Cast resin plastics can be worked with anything from a nail-file to a million-dollar factory—and to look at the finished product in each case, it would be difficult to guess which instrument has been employed, for the reason that the beauty and finish of the job is already imbedded in the material itself, and can be brought out as easily and completely by an amateur with a rag as it can be in the big factory's tumbling barrel.

In discussing the equipment requirements for working plastics therefore, the answer depends entirely on the amount of money available, the speed and ease desired, and similar requirements. Plastics can be worked with any hand or power tool designed for use with either wood or metal, except the sharp-edged tools such as knives, planes, etc.


For pure handwork, the meagerest requirements are a set of files, a hand-drill and set of bits, a fret-saw, and any type of fine-toothed saw, such as back-saw, hack-saw, etc. This of course is in addition to supplies such as buffing and polishing compounds, sandpaper, cement, rags and felt polishing-sticks, home-made, which are explained in a succeeding chapter.

The files should be of various sizes and shapes for carving and finishing, and wherever there is a preference, the coarser-toothed should be chosen, as these do not clog up so readily. Ordinary twist-drills, or straight screw-sinking points can be used for boring holes, but not the type of wood augur having a screw point. Smaller-sized drills, up to can be used unaltered, but larger sizes should have the cutting-edge ground straight, paralell to the length of the bit, as otherwise, it might "dig in". (See Figure 3).

Additional equipment that will be highly useful to the craftsman working in plastics without power tools can be home-made, such as a special mitre-box for sawing cylinders, a simple bench "hold-down" to clamp the material while it is being fret-sawed or carved, and felt polishing-sticks which make the rubbing operation easier.

Bench Hold Down Device

Fig. 1. Bench hold-down device, to grip work being fled, carved. Jig-sawed, etc, by hand.

The bench "hold-down", illustrated in Figure 1, is likewise very simple in construction, consisting only of a piece of plank, pointed at one end and squared at the other, with a leather strap passing thru this plank and the bench-top, ending in a stirrup at the bottom. In use, the piece of plastic material being worked on is laid on the edge of the bench between the bench and the plank, the foot is placed in the stirrup, and pressure applied, clamping the work but permitting it to be easily turned or moved about as desired.

For hand buffing or polishing, a few file-shaped sticks should be made, of various cross-sections, such as flat, triangular, rounded, etc., and covered with felt or heavy wool or flannel glued on. These should be about a foot long. In use, the stick is first rubbed on the cake of buffing or polishing compound, and then rubbed briskly b?ck and forth on the plastic object. One set of sticks should be kept for buff and one for polish— the two should never be mixed. For certain work, another set of sticks covered with sandpaper might also be useful.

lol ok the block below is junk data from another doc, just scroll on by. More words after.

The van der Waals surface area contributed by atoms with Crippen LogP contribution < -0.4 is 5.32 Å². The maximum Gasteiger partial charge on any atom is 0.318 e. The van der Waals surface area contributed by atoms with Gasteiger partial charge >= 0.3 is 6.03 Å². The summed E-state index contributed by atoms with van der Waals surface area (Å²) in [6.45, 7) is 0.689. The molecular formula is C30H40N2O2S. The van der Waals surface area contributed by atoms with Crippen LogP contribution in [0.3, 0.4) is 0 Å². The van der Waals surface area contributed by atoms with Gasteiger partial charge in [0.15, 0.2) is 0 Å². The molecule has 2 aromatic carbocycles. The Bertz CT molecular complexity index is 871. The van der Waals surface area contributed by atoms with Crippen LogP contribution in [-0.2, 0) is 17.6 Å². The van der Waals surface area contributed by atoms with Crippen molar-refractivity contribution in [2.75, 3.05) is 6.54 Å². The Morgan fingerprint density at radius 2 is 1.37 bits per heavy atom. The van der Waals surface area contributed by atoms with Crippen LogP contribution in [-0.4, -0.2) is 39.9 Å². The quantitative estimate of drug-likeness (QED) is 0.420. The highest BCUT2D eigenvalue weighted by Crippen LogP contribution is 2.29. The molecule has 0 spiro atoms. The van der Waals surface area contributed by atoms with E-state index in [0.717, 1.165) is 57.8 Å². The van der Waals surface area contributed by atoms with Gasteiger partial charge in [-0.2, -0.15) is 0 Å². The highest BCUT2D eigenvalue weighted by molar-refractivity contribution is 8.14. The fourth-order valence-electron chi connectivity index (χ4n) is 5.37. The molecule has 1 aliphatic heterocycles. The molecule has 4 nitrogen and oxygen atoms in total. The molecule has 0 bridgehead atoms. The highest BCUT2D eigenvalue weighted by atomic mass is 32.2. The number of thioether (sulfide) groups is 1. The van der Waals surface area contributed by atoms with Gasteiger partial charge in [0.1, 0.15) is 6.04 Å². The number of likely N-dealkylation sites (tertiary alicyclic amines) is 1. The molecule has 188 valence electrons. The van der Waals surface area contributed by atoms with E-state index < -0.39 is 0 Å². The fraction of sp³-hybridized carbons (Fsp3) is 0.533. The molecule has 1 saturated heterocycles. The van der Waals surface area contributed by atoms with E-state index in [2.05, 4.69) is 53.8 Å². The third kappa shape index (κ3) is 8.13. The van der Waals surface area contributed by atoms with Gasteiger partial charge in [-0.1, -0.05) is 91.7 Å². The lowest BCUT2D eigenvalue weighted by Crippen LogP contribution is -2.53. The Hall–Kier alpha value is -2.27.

Power Tools. The Buffer

If funds are limited and only one tool at a time can be purchased, by far the most important is a buffing-wheel, as this can be made to serve many purposes, and it eliminates the slowest and most tedious operation of all, which is hand polishing.

Any motor at all is better than none, but the ideal size for polishing and finishing is at least a quarter-horsepower. Even a bigger motor can be used with advantage, as the more power that can be applied, the faster the work will progress, and practically every surface has to be finished on a plastic project.

Either a motor with a double-end spindle, with nuts and washers on each end, or a double-ended buffing head with long spindles, should be secured. The ideal size for small shop use is an eight-inch loosely-stitched cotton wheel, with about a one-inch face or wider, which should be driven at about 2500 R.P.M. If you are only able to secure the type of buffing-wheel which has several rows of stitching, making it very hard and stiff, the outside rows of stitching should be ripped out, as a hard wheel not only has a tendency to heat up and burn the material, but in addition the fibres of the wheel do not have an opportunity to get down into the cracks and crevices in carvings. You must have two wheels, one for use with buffing compound and one for polishing, and even possibly a third to be used clean, with nothing on it, for the final touch, and a wheel once used for one purpose should not be used for another. Moreover, never use these wheels for buffing or polishing any other materials such as metal, as they are likely to become discolored and cause trouble when you want to use them again for plastics.

Additional useful equipment which can be used on buffing-head are a drill-chuck which can be screwed onto the right spindle end and used for drilling as well as for a certain amount or carving, by chucking in it the type of carving-cutter that will be described in a later chapter.

Also extremely useful and important is a coarse grinding-wheel, the coarser the better, which is used for shaping, rough carving, etc. An entire ring of the cabachon type can be shaped in two or three minutes on a grinding-wheel. The finer grades however clog up rapidly and burn the material; coarse carborundum wheels keep themselves clean. High speeds, around 2500 r.p.m., should be used here also; higher than that if you use a wheel of less than 8" diameter. This wheel, unlike the buffs, can be used for other purposes as well, if you are careful to clean up all of the plastic grindings before attempting to grind anything that will make sparks. Cast resin plastics, while absolutely non-inflammable in a solid piece, will smolder and oxidize slowly when ground to powder form.